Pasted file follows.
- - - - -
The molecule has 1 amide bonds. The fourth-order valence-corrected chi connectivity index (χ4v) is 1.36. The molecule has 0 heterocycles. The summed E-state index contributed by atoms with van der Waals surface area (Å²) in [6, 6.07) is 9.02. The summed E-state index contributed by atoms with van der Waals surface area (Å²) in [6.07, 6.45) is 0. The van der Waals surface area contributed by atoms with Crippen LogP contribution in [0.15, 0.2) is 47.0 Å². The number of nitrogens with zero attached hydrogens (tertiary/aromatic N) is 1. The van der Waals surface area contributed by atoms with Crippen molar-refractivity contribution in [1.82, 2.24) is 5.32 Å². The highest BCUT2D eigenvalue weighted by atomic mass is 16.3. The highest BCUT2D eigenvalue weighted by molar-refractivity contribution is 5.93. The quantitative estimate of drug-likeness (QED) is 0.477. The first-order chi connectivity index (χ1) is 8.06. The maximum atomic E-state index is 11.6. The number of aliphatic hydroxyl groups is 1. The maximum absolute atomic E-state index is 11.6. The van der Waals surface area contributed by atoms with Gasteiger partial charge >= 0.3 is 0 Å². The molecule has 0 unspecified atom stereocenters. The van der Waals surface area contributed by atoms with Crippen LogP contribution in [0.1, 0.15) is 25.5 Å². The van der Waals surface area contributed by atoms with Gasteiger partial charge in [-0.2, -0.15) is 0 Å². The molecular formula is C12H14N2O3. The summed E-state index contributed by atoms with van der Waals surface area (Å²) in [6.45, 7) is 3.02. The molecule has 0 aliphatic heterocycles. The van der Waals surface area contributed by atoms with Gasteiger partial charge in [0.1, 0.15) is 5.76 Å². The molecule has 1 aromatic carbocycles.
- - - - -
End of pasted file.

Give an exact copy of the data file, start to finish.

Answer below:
The molecule has 1 amide bonds. The fourth-order valence-corrected chi connectivity index (χ4v) is 1.36. The molecule has 0 heterocycles. The summed E-state index contributed by atoms with van der Waals surface area (Å²) in [6, 6.07) is 9.02. The summed E-state index contributed by atoms with van der Waals surface area (Å²) in [6.07, 6.45) is 0. The van der Waals surface area contributed by atoms with Crippen LogP contribution in [0.15, 0.2) is 47.0 Å². The number of nitrogens with zero attached hydrogens (tertiary/aromatic N) is 1. The van der Waals surface area contributed by atoms with Crippen molar-refractivity contribution in [1.82, 2.24) is 5.32 Å². The highest BCUT2D eigenvalue weighted by atomic mass is 16.3. The highest BCUT2D eigenvalue weighted by molar-refractivity contribution is 5.93. The quantitative estimate of drug-likeness (QED) is 0.477. The first-order chi connectivity index (χ1) is 8.06. The maximum atomic E-state index is 11.6. The number of aliphatic hydroxyl groups is 1. The maximum absolute atomic E-state index is 11.6. The van der Waals surface area contributed by atoms with Gasteiger partial charge >= 0.3 is 0 Å². The molecule has 0 unspecified atom stereocenters. The van der Waals surface area contributed by atoms with Crippen LogP contribution in [0.1, 0.15) is 25.5 Å². The van der Waals surface area contributed by atoms with Gasteiger partial charge in [-0.2, -0.15) is 0 Å². The molecular formula is C12H14N2O3. The summed E-state index contributed by atoms with van der Waals surface area (Å²) in [6.45, 7) is 3.02. The molecule has 0 aliphatic heterocycles. The van der Waals surface area contributed by atoms with Gasteiger partial charge in [0.1, 0.15) is 5.76 Å². The molecule has 1 aromatic carbocycles.